Well, "right away" is relative. It tends to take 3-6 months for the interview/hiring process for what I do. I worked with a recruiting firm for placement in this position and they would be happy to place me into another, if ever needed/wanted (I reached out to confirm). The key would be if the economy is strong enough to be hiring.

Yes, agreed...the long term outlook isn't exactly spectacular. :concern: I expect things to be tight for at least 2 years in the economy.





Sounds like "sock it all away" is pretty unanimous. I'll go with that and keep the idea of saving for a lump sum payoff of my state loan when brighter days come! :)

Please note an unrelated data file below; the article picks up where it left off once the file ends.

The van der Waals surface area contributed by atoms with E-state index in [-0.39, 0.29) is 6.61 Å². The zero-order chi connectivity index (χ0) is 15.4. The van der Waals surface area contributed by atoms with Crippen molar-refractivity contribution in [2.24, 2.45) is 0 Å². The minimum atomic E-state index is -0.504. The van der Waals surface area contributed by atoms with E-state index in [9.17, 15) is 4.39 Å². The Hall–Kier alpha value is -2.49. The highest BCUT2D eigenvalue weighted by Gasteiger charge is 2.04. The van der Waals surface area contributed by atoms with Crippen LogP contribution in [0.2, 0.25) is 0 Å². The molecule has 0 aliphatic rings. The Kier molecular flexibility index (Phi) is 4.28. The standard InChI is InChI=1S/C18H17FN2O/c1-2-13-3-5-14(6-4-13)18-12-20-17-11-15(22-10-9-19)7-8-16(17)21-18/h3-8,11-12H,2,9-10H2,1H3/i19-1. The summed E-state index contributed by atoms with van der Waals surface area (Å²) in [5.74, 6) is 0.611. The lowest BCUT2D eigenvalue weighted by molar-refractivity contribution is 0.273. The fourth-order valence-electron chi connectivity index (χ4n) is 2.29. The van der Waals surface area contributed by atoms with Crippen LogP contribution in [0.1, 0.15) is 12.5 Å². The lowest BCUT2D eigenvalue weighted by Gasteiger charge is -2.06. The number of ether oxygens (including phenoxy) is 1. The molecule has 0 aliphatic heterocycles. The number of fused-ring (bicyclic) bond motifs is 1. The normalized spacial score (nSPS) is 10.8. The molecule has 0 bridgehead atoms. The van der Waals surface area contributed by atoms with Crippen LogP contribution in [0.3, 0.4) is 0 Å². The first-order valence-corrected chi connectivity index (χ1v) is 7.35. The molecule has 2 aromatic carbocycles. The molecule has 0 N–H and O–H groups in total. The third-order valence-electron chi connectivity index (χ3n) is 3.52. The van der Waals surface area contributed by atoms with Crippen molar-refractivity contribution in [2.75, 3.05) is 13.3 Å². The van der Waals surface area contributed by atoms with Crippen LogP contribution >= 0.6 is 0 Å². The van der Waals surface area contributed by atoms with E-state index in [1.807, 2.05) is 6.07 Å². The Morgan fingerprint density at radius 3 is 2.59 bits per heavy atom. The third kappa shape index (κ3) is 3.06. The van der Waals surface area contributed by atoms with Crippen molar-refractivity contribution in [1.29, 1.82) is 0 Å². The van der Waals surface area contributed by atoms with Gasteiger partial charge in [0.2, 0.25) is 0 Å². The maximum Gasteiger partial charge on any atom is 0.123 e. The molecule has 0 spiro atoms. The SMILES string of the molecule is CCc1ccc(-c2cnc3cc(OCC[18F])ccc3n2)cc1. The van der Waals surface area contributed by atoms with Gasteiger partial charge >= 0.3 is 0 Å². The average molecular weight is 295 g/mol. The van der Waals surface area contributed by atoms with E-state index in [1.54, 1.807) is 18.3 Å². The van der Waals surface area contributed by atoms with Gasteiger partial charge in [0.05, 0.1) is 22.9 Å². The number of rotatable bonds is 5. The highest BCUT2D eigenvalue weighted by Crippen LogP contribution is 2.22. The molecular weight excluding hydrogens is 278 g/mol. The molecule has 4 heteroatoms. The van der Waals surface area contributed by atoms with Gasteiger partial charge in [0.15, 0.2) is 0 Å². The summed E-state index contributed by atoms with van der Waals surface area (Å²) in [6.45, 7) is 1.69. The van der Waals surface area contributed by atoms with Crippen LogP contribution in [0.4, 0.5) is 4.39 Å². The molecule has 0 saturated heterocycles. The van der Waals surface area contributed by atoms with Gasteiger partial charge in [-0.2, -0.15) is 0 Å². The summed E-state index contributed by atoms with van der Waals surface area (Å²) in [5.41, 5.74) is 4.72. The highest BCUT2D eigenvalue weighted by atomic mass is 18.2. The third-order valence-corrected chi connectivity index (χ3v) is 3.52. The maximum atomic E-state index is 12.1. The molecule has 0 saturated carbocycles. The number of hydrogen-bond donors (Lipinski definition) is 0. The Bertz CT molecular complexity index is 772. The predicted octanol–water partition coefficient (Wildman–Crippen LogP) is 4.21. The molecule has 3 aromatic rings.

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I would keep making the monthly loan payment, but not pay extra. As others have said you can always do a lump sum later.

No matter how secure you believe your job to be, than can change in the blink of an eye. BTDT. I would continue building savings incase things continue downward and you do lose your job. Hopefully that won't happen, but better to be prepared rather than caught unaware.

Another point with 6 months living expenses in your emergency fund. Did you consider having to pay health insurance premiums should you become unemployed? When my dh lost his job due to business closing and couldn't find another due to his bad health, we lost 2/3's of our income and suddenly were paying $750 a month for health insurance. We paid that for 18 months and when it ended had to pay for individual policies which did not cover pre-existing. Not a happy time. We'd thought we were prepared but hadn't factored in that $750.